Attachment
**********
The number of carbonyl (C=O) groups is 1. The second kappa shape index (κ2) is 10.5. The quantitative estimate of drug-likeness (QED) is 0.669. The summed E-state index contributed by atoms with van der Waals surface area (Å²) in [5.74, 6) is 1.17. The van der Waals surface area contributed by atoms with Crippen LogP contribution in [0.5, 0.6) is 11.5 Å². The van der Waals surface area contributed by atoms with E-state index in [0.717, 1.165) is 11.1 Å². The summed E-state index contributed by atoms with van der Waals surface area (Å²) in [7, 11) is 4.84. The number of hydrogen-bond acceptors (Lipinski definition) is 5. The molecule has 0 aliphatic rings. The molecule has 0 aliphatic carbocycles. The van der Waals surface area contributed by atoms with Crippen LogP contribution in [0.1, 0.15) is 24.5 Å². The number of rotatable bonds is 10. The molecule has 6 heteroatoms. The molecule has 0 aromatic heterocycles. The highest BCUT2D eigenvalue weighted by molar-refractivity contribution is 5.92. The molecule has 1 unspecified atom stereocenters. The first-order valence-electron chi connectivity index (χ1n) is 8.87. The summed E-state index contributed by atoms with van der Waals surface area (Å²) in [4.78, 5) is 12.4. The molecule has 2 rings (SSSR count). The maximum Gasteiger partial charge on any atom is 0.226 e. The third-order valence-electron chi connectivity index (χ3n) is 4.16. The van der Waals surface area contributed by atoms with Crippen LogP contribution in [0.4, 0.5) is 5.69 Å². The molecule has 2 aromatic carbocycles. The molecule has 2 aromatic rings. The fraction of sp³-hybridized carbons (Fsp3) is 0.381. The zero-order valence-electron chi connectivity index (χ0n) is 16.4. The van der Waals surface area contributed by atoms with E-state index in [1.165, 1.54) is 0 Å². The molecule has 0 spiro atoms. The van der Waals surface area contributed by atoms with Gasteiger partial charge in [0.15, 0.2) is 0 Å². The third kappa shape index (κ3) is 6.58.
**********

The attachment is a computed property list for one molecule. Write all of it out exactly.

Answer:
The number of carbonyl (C=O) groups is 1. The second kappa shape index (κ2) is 10.5. The quantitative estimate of drug-likeness (QED) is 0.669. The summed E-state index contributed by atoms with van der Waals surface area (Å²) in [5.74, 6) is 1.17. The van der Waals surface area contributed by atoms with Crippen LogP contribution in [0.5, 0.6) is 11.5 Å². The van der Waals surface area contributed by atoms with E-state index in [0.717, 1.165) is 11.1 Å². The summed E-state index contributed by atoms with van der Waals surface area (Å²) in [7, 11) is 4.84. The number of hydrogen-bond acceptors (Lipinski definition) is 5. The molecule has 0 aliphatic rings. The molecule has 0 aliphatic carbocycles. The van der Waals surface area contributed by atoms with Crippen LogP contribution in [0.1, 0.15) is 24.5 Å². The number of rotatable bonds is 10. The molecule has 6 heteroatoms. The molecule has 0 aromatic heterocycles. The highest BCUT2D eigenvalue weighted by molar-refractivity contribution is 5.92. The molecule has 1 unspecified atom stereocenters. The first-order valence-electron chi connectivity index (χ1n) is 8.87. The summed E-state index contributed by atoms with van der Waals surface area (Å²) in [4.78, 5) is 12.4. The molecule has 2 rings (SSSR count). The maximum Gasteiger partial charge on any atom is 0.226 e. The third-order valence-electron chi connectivity index (χ3n) is 4.16. The van der Waals surface area contributed by atoms with Crippen LogP contribution in [0.4, 0.5) is 5.69 Å². The molecule has 2 aromatic carbocycles. The molecule has 2 aromatic rings. The fraction of sp³-hybridized carbons (Fsp3) is 0.381. The zero-order valence-electron chi connectivity index (χ0n) is 16.4. The van der Waals surface area contributed by atoms with E-state index in [1.165, 1.54) is 0 Å². The molecule has 0 spiro atoms. The van der Waals surface area contributed by atoms with Gasteiger partial charge in [0.15, 0.2) is 0 Å². The third kappa shape index (κ3) is 6.58.